- In South Africa, in the week since it alerted the world of the new Covid variant, infections have spread faster than in the country’s three previous waves. Wassila Jassat, from the National Institute for Communicable Diseases (NICD), said: “We’ve seen quite a sharp increase across all age groups, particularly in the under fives,” referring to hospitalisations.
- NICD’s head of public health Michelle Groome said the virus was spreading faster than at any point in the pandemic in Gauteng, the province where Johannesburg and the capital Pretoria are located. “Preliminary data suggests Omicron is more transmissible and has some immune evasion,” she said.
- In contrast, India’s health ministry today has said it expects the Omicron variant of coronavirus to cause less severe disease. “Given the fast pace of vaccination in India and high exposure to Delta variant … the severity of the disease is anticipated to be low,” the ministry said in a statement. “However, scientific evidence is still evolving.”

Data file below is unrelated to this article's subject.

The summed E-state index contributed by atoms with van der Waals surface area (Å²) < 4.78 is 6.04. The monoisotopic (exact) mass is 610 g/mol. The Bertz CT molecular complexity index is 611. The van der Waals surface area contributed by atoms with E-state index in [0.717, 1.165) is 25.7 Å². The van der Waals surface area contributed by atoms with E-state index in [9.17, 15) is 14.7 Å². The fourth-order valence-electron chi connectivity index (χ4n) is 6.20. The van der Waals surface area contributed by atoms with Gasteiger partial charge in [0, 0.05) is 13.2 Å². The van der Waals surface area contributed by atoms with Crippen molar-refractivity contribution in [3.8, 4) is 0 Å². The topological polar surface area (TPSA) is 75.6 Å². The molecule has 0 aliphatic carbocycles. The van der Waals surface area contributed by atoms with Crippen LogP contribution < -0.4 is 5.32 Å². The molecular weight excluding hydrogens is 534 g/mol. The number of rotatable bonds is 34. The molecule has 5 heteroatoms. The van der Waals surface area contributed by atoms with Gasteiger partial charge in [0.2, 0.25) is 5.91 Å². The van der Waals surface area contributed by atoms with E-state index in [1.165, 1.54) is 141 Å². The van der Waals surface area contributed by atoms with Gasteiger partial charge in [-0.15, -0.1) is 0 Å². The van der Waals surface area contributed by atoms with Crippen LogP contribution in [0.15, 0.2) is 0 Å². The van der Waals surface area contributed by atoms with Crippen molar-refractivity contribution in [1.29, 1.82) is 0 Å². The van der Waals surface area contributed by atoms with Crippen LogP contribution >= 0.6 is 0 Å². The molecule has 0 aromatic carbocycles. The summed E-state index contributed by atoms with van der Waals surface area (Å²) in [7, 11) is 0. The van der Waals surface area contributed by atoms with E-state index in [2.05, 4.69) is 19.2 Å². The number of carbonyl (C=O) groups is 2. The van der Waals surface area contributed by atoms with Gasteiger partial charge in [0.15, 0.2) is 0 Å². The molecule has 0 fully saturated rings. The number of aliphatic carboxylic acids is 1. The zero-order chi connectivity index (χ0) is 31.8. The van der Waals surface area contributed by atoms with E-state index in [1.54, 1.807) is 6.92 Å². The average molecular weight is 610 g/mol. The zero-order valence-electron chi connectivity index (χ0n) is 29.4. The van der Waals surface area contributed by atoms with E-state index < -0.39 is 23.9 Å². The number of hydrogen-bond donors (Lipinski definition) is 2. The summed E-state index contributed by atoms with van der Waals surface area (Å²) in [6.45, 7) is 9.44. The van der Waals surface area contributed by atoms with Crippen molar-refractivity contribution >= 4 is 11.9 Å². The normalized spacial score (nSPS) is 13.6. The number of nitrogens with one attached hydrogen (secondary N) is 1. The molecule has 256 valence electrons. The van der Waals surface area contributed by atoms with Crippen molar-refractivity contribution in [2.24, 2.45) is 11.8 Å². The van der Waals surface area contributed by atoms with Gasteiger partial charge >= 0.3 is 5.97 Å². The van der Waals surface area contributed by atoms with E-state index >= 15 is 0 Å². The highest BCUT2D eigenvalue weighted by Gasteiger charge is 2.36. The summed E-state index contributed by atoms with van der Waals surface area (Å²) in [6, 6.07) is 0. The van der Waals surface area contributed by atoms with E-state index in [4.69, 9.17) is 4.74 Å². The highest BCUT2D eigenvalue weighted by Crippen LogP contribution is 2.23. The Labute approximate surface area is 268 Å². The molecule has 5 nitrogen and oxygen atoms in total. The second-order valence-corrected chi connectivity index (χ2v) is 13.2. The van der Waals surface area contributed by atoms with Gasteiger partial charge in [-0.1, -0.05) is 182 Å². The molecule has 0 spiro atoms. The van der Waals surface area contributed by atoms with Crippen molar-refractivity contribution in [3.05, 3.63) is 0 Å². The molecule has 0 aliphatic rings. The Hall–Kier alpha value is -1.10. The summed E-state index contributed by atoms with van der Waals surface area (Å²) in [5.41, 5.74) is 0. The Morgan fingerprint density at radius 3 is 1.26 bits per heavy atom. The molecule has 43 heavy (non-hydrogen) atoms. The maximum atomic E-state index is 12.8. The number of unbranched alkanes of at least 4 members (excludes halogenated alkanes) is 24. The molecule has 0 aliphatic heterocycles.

- Takeshi Kasai, World Health Organization regional director for the western Pacific, told a virtual media briefing: “Border controls can buy time but every country and every community must prepare for new surges in cases.
- Germany’s health minister Jens Spahn has said that more than 1% of the population is currently infected with the coronavirus. He said that the number of unvaccinated residents who are infected and seriously ill is much higher than their share of the overall population.
- Slovakia reported 15,278 new Covid-19 cases, the highest number in a single day since the pandemic broke out
- In Norway at least 17 people who came down with Covid-19 after a Christmas party gathering of more than 100 guests in Oslo are suspected of having the Omicron variant, city officials said.
- Conservative party chair Oliver Dowden has told the UK to “keep calm and carry on with your Christmas plans as already set out.”